Regional Gardening Reports :: National Gardening Association


May, 2007
Regional Report

Plant Cannas

When danger of frost is past and the soil's warm, it's time to plant canna rhizomes in the garden. If you've started them indoors, they're likely leafing out and can be moved outdoors. As their bright flower colors and leaf designs attest, these are tropical plants that thrive in the sun and in moist soil.

Prune and Fertilize Your Forsythia

To rejuvenate your forsythia after blooming, prune by selectively removing old and dead branches from the base. Forsythia blooms on old wood, which means that pruning in summer or later will remove branches that hold flower buds. Keep the plant's natural shape in mind -- long, arching branches that hold a fountain of yellow spring flowers. Best to "go with the flow" and not shear these shrubs into formal shapes. Feed with a slow-release, granular fertilizer spread about a foot beyond the farthest branch tips.

Sow Cool-Weather Veggies Successively

For extended harvest, sow seeds for lettuce, spring greens mix, Swiss chard, spinach, kale, collards, coriander, bok choy, beets, carrots, onions, and broad beans now. Then sow another batch in two weeks, and another in four weeks. These cool-weather veggies won't perform well once July's heat kicks in, so enjoy them while they last. Plant them again in late summer to take advantage of crisp fall weather.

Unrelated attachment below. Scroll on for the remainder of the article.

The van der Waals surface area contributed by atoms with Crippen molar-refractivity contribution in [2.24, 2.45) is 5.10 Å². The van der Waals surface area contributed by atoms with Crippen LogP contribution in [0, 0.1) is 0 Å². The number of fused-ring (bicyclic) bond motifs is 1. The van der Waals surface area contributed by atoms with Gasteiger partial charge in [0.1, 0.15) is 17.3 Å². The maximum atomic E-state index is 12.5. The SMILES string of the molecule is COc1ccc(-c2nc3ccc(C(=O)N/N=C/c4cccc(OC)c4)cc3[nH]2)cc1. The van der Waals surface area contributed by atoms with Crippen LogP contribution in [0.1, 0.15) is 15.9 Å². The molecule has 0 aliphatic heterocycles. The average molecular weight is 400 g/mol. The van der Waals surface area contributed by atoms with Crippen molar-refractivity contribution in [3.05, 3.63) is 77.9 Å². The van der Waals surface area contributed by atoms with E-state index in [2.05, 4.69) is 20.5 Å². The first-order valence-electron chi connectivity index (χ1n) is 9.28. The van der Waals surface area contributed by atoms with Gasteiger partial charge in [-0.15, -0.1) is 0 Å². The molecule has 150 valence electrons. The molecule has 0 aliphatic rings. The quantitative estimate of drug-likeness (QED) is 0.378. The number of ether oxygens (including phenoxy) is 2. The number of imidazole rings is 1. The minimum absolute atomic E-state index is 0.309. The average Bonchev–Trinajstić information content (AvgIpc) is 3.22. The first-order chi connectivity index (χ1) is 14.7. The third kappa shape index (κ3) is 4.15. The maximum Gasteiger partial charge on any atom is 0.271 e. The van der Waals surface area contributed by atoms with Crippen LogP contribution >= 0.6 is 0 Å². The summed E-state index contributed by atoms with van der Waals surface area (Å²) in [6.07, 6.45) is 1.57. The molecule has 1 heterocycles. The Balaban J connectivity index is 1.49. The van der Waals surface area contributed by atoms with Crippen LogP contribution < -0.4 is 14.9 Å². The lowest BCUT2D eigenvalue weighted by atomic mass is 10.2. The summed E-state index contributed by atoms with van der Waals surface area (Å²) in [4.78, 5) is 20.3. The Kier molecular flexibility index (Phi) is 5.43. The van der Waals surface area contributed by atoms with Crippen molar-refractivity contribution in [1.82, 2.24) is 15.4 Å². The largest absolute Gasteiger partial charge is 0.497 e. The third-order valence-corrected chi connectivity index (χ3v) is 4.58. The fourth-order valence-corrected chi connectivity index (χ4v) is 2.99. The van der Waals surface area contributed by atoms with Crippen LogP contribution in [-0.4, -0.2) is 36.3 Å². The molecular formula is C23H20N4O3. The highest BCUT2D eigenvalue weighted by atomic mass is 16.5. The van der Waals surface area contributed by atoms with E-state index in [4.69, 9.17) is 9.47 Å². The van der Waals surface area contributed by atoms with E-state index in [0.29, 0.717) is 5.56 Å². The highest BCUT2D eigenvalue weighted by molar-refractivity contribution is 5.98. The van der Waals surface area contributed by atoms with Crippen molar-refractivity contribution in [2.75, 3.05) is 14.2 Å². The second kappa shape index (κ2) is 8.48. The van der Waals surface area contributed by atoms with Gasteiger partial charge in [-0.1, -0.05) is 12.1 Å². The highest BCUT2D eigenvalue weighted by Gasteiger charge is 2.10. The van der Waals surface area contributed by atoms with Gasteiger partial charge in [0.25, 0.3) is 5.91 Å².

Divide Hosta and Spring-Blooming Perennials After Flowering

When a clump of a perennial or ornamental grass gets large and the plant's center develops a hole or the flowers get smaller or fewer or the plant becomes less vigorous, or when your neighbor wants a section -- these are good reasons to divide. Golden star (Chrysogonum virginianum), maiden pink (Dianthus deltoides), sunrose (Helianthemum nummularium), coral bells (Heuchera sanguinea), dead nettle (Lamium maculatum), bugleweed (Ajuga reptans), woodland phlox (Phlox divaricata), and creeping phlox (Phlox stolonifera) are spring bloomers that can be divided after flowering.

Stake Perennials Before They Need It

Though they're short sprouts now, tallish perennials can quickly grow out of bounds before the busy gardener realizes what's happened. So stake peonies, amsonia, baptisia, caryopteris, border phlox (Phlox paniculata), delphinium, verbascum, culver's root (Veronicastrum virginicum), boltonia (Boltonia asteroides), and blackberry lily (Belamcanda chinensis) now while they'll easily fit within wire supports.


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